Unique Places in Tuscany

  • Wall of Pinocchio masks
    Wall of Pinocchio masks
    by GrumpyDiver
  • the pool
    the pool
    by croisbeauty
  • Abbey of San Antimo near Montalcino
    Abbey of San Antimo near Montalcino
    by Beausoleil

Most Viewed Off The Beaten Path in Tuscany

  • alza's Profile Photo
    1 more image

    Devil's Bridge draws Gothic revelries

    by alza Updated Jul 14, 2013

    2.5 out of 5 starsHelpfulness

    Main photo: Ristorante Il Gecko, across the Devil's Bridge, Borgo a Mozzano
    Photo 2: Devil's Bridge, Borgo a Mozzano

    I didn't know this while I was ON that bridge, although the bats and strange animals painted on the Restaurant across the river seemed a bit strange... but once back home, when I looked up Borgo a Mozzano, I happened on a huge website of Gothics, Halloweeners, stories of sorcerers, witches, wolfmen, ads for all-night drinking and dancing, pyrotechnics, etc. -- all there, on and around the Devil's Bridge.

    Seems like a yearly event at Halloween. Surprising for Italy, but the website makes sure to point out that there were wild pagan feasts 'round that date in October well before Christian times.

    The place had appeared very calm to me but on second thought, there was a bit of creepiness to it. It must be something to come here, not on a quiet Thursday morning but on Halloween night, in the middle of explosions of fireworks and witches' dances!

    I took a picture of the restaurant Il Gecko so I could let everyone know that there's a place to have a bite, by the bridge. Someone told me I shouldn't put up this "tip" since I never ate there... well, I'm not recommending it, not even putting it into Restaurants in fact. Just showing the place as it appears... To me, the fact that the place has a bar makes it worth a mention.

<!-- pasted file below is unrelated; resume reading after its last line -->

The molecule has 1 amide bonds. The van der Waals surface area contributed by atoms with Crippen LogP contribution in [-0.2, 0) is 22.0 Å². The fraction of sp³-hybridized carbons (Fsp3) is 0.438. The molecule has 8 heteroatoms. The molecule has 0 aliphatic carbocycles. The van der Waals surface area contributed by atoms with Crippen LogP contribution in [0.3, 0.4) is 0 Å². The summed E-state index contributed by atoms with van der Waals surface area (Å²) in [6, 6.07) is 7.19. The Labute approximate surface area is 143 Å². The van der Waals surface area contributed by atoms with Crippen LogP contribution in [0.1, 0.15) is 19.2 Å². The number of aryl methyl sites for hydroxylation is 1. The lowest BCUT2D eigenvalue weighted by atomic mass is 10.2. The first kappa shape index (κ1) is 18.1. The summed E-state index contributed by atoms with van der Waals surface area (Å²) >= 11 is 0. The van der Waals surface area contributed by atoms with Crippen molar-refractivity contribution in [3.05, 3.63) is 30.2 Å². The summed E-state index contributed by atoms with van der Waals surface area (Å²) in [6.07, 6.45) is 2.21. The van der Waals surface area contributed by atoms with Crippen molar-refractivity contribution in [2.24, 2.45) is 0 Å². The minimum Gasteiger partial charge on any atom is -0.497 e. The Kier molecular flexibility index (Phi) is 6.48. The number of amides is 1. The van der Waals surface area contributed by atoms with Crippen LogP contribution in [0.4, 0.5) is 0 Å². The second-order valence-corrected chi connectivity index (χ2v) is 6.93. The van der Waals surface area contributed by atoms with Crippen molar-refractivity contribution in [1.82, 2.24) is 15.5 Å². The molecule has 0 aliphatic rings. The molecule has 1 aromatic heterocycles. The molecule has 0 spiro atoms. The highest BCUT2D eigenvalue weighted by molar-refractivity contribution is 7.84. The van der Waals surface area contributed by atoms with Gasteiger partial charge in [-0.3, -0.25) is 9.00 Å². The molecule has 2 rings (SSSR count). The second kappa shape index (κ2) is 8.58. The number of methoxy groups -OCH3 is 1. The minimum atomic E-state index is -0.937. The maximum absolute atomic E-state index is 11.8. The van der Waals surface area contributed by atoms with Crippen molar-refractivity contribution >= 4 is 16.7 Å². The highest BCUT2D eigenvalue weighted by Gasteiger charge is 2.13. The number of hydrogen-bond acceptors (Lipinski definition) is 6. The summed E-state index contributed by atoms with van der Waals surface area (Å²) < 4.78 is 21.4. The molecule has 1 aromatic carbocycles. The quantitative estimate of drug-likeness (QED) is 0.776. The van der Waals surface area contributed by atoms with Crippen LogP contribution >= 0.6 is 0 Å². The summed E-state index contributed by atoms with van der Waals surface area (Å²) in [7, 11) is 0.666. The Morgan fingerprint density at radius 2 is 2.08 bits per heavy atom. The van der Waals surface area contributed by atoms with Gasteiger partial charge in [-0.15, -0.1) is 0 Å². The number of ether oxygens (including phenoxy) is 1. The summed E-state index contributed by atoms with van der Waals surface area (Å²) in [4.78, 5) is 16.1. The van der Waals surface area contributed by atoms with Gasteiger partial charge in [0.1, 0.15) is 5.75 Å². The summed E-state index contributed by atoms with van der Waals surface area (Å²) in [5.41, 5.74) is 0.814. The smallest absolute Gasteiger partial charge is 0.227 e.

Have fun!

    Related to:
    • Photography
    • Road Trip
    • Historical Travel

    Was this review helpful?

  • croisbeauty's Profile Photo
    1 more image

    Colle di Val d'Elsa

    by croisbeauty Updated Jul 4, 2012

    3.5 out of 5 starsHelpfulness

    Colle di Val d'Elsa is situated on a half way in between Siena and San Gimignano, just a few kilometres after Monteriggioni. I was rushing to San Gimignano and Volterra since it was early afternoon, planning to go back from there and stay one more night in Siena. Monteriggioni and Val d'Elsa were supppose to be visited the next morning.
    Sometimes we do change plans unexpectedly as I did it, instead of going back to Siena I wen to Pisa and my plan collapsed.

    Was this review helpful?

  • croisbeauty's Profile Photo
    2 more images

    Villages of Toscana

    by croisbeauty Updated Jul 4, 2012

    3.5 out of 5 starsHelpfulness

    Is it possible to remember the names of all villages we have been passing by or taking pictures of them from the distance, of course it's not. Toscana is full of beautiful landscapes, enchanting scenes and charming small settlements. In some other occasion of visiting I might be attracted with something else, even if repeating the roads I did before. Picture is moment in time and it depend of our present state of mind.

    Was this review helpful?

  • magor65's Profile Photo
    4 more images

    Panzano

    by magor65 Written Sep 9, 2011

    4.5 out of 5 starsHelpfulness

    Panzano is a charming little town situated in the heart of Chianti region. We had chosen it for our temporary home during our summer stay in Tuscany. Being located halfway between Florence and Siena, it was an excellent starting point for different trips in the region, and at the same time it offered peace and quiet far away from crowds.
    The historic part of the town preserved its medieval character of a borgo (a village built around a castle). The castle is still there, but now it's a private property, so you can only look at it from outside.